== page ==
Singapore eyes green hydrogen as energy source with $25m institute

Professor Liu Bin (second from right), Director of the NUS Centre for Hydrogen Innovations, with principal investigators (from left) Associate Professor Yan Ning, Assistant Professor Lum Yanwei and Assistant Professor Wang Lei. PHOTO: NUS

SINGAPORE - A new $25 million research institute aimed at making green hydrogen a commercially viable clean fuel to power Singapore's needs was launched last Friday (July 1) as the Republic moves to decarbonise its energy sector.

The National University of Singapore's (NUS) Centre for Hydrogen Innovations will help create breakthrough technologies that will make hydrogen a viable green energy source.

Professor Ho Teck Hua, NUS Senior Deputy President and Provost, said that both the new centre as well as NUS' Green Energy Programme - which focuses on carbon capture and utilisation technologies - are part of the university's strategy of coming up with innovative ways to reduce Singapore's reliance on fossil fuels.

The centre, the first of its kind in South-east Asia, has received a total investment of $25 million, of which $15 million is an endowment gift from government investment firm Temasek.

Led by Professor Liu Bin, who also established the NUS Green Energy Programme, the centre will be "taking a holistic approach" in tackling both the technological and infrastructural challenges of creating a competitive hydrogen economy.

Low carbon hydrogen imports have also been identified as a viable way forward in bringing the power sector - which now produces 40 per cent of the country's emissions - to net zero by 2050, according to the Energy 2050 Committee report, which was released in March.

In the first phase, the centre will primarily focus on hydrogen carriers for storage and transport - a fairly nascent area of research - as well as the global supply chain for hydrogen.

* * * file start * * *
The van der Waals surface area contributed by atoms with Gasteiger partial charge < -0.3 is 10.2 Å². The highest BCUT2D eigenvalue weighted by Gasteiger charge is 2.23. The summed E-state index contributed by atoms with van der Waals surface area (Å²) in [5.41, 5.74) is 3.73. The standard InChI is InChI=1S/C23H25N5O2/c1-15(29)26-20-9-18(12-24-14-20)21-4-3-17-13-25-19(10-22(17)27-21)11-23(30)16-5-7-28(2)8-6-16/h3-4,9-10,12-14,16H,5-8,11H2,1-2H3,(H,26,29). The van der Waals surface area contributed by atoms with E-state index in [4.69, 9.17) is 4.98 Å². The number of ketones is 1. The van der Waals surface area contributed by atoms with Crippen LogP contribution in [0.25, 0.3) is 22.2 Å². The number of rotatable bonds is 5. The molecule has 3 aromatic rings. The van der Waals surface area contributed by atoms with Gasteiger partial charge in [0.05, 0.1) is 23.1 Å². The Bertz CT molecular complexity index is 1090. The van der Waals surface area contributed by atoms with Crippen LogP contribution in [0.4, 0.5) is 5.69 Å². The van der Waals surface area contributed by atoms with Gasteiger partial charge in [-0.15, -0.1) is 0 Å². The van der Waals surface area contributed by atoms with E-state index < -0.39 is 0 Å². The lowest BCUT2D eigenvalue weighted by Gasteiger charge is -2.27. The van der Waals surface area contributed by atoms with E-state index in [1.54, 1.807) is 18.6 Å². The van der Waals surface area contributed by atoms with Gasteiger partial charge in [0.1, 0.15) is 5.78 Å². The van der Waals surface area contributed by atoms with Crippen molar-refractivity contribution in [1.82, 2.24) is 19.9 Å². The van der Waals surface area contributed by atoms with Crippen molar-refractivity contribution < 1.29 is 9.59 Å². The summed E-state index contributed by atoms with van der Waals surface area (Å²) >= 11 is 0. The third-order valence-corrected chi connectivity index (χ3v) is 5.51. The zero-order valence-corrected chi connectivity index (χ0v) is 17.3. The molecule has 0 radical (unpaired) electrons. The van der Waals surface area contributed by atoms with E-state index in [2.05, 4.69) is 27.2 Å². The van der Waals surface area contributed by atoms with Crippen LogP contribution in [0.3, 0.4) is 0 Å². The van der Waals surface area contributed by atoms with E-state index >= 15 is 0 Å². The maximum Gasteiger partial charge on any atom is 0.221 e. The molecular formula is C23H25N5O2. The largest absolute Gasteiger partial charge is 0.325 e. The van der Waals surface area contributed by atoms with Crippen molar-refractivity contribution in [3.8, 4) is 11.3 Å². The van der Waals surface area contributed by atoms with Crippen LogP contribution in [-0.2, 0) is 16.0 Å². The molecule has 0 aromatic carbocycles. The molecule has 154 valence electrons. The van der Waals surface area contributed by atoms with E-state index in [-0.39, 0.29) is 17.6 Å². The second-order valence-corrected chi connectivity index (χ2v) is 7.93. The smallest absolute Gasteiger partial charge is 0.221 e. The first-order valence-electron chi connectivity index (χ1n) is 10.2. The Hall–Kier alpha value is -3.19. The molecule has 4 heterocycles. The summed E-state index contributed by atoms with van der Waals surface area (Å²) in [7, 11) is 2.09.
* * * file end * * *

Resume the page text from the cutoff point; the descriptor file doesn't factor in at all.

"While hydrogen can be imported through pipelines, this can only be done for short distances from countries like Malaysia. Liquefied hydrogen is very energy-intensive and would require investments in new infrastructure," Prof Liu told The Straits Times.

Another method would be to convert hydrogen into a liquid chemical carrier that can be transported at room temperature using existing infrastructure. But more research is needed to extract hydrogen from its carrier.

Aside from looking into transporting hydrogen, the centre is also gearing up to produce hydrogen locally, to safeguard Singapore's energy security in the event of supply chain disruptions.

Hydrogen can be produced through the electrolysis of water, separating it into hydrogen and oxygen, as well as methane pyrolysis - a process which splits natural gas into hydrogen and solid carbon.

But in order to be considered a green fuel, both processes must be powered by renewable energy such as solar.

To accelerate the use of green hydrogen as a fuel for sectors such as transport and electricity, the centre will be working closely with industrial players in these areas.

It will also create a talent pipeline such that workers can contribute to different components of the hydrogen economy.

These training programmes range from degree programmes to short courses which target undergraduates to adult learners and industry leaders.

To enable the safe adoption of these novel hydrogen technologies, the centre will collaborate with NUS to work with policymakers and national agencies to come up with safety regulations, risk assessments and policies targeting these issues.

So far, nine projects in hydrogen research will be funded by the centre, each receiving up to $250,000.

Temasek's head of Strategic Development Russell Tham said it is pleased to support the centre to accelerate its research and development efforts and develop talent for the hydrogen economy.

A board comprising leaders from the academic, government and corporate sectors in Singapore and overseas will be co-chaired by Prof Ho and Mr Tham to provide strategic direction and stewardship for the new centre.

Dr Victor Nian, chief executive of the Centre for Strategic Energy and Resources, an independent think-tank which is headquartered in Singapore, said that while the NUS centre is striving to make an impact in accelerating the creation of a global hydrogen economy, industries will also have to build strategic partnerships along the value chain, especially for building an ecosystem from hydrogen supply to demand among countries.

The Government would also have a role in accelerating the adoption of hydrogen for downstream applications, he added.

Find out more about climate change and how it could affect you on the ST microsite here.